Prior to the pandemic, consumers were sceptical regarding online shopping, but they changed their attitudes during the crisis and adapted to technological progress. The Ministry is working on systemically educating consumers regarding E-commerce
The Law on Consumer Protection, adopted in 2014, prescribes rules modelled on the European law that regulates, among other things, consumer rights when shopping online, as one form of remote trade. A dynamic business environment motivates retailers to fight constantly to retain existing consumers and attract new ones. In which way do they do it? By increasing their level of satisfaction. In that sense, shopping online is recognised as a very comfortable and safe way to shop.
Online shopping has been rising constantly, only to experience mass expansion during the COVID-19 pandemic. According to data from the Statistical Office of the Republic of Serbia, 3.2 million people in Serbia used a computer every day or almost every day in 2020, while 36.1% of internet users bought goods or services online in the third quarter of 2020. Consciousness shifted in all segments of our lives during the pandemic, even when it comes to shopping. Prior to the pandemic, consumers were sceptical regarding online shopping, because goods “cannot be tried”, while questions were raised about online fraud. However, the crisis played its part in ensuring that older generations are also adopting technological progress that is inescapable.
As priorities of the Consumer Protection Strategy for 2019-2024, consumer protection activities in online shopping have been cited. We believe that the systemic education of consumers is key to successful shopping through this form of trade, so plans include the initiating of consumer topics through the school system, in order to create a responsible attitude to shopping in the consumer society from an early age.
The Draft Law on Consumer Protection, which should eliminate challenges identified in the implementation of the 2014 law, will soon find itself in front of MPs
With the 2014 adoption of the Law on Consumer Protection, EU directives regulating policy in the field of consumer protection were implemented. Certain challenges were identified during the implementation of this law, which led to a need to amend regulations, and it was in that sense that the law on consumer protection was drafted, which will enter the legislative procedure in the coming period. Alongside the amending of regulations, we are also awaited by the continuous process of strengthening the administrative capacities of the bodies responsible for consumer protection and market oversight.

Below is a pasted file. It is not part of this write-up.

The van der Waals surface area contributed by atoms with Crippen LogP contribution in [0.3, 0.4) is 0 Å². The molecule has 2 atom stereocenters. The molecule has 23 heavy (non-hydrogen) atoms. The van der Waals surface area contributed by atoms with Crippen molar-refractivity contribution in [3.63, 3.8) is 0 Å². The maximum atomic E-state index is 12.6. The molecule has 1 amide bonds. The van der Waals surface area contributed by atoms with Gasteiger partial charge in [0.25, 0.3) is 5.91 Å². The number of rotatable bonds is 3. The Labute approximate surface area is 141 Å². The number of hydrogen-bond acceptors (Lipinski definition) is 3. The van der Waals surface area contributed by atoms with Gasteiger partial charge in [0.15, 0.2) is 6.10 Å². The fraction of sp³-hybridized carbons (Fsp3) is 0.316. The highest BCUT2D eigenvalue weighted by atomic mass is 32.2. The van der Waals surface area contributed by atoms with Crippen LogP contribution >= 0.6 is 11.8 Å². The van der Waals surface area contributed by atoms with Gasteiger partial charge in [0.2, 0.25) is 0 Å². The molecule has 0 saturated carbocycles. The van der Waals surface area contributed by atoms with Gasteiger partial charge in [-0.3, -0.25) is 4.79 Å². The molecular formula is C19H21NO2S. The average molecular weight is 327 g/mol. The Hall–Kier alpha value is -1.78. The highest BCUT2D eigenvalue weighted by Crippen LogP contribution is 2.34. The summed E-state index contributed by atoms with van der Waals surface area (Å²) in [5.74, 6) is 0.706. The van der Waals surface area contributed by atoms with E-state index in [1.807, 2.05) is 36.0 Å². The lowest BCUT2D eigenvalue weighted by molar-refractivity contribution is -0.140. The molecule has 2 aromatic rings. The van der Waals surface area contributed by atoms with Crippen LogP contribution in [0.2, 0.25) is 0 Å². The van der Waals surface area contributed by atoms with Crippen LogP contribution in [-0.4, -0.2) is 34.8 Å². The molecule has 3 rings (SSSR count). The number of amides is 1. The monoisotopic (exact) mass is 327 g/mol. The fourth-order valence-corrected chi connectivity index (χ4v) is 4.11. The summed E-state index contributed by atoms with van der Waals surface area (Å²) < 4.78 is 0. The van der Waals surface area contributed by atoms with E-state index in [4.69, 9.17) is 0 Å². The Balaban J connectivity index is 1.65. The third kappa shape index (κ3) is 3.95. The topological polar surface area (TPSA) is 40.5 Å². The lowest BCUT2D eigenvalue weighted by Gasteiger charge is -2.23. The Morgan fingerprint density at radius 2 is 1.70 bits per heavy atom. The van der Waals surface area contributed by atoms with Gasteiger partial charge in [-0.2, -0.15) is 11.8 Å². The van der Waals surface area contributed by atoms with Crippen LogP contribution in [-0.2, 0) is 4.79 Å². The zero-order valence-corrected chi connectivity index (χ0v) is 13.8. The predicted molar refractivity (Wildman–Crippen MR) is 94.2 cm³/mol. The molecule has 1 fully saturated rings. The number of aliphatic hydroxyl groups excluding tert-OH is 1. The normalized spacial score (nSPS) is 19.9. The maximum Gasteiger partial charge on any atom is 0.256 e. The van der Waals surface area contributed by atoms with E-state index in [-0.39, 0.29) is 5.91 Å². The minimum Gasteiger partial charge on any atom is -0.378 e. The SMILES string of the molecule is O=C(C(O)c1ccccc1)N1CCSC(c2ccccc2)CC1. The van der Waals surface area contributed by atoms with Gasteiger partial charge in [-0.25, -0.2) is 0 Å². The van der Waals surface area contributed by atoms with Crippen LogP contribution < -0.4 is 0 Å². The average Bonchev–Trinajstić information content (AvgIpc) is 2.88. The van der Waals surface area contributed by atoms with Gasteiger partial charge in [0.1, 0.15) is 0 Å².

Revised rules on eco-design and the energy efficiency of household appliances began being applied in the EU as of 1st March this year. Eco-design and energy efficiency are linked because they provide consumers with information that forms the basis to make rational decisions and gradually increase the market for more energy-efficient products. Regulations governing this matter stipulate deadlines within which manufacturers, importers or authorised retail representatives for these products must make certain spare parts available to authorised repair service providers in the period from, e.g., eight or ten years after the last unit of a given model is placed on the market.
Conditions would thereby be created for products to be repaired and not discarded due to a lack of spare parts. Considering that our country has accepted the obligation to harmonise its regulations with those of the EU, changes to domestic regulations are expected in the coming period, which will have a dual benefit: in environmental terms, through energy savings and waste reduction, but also in terms of financial benefits for consumers.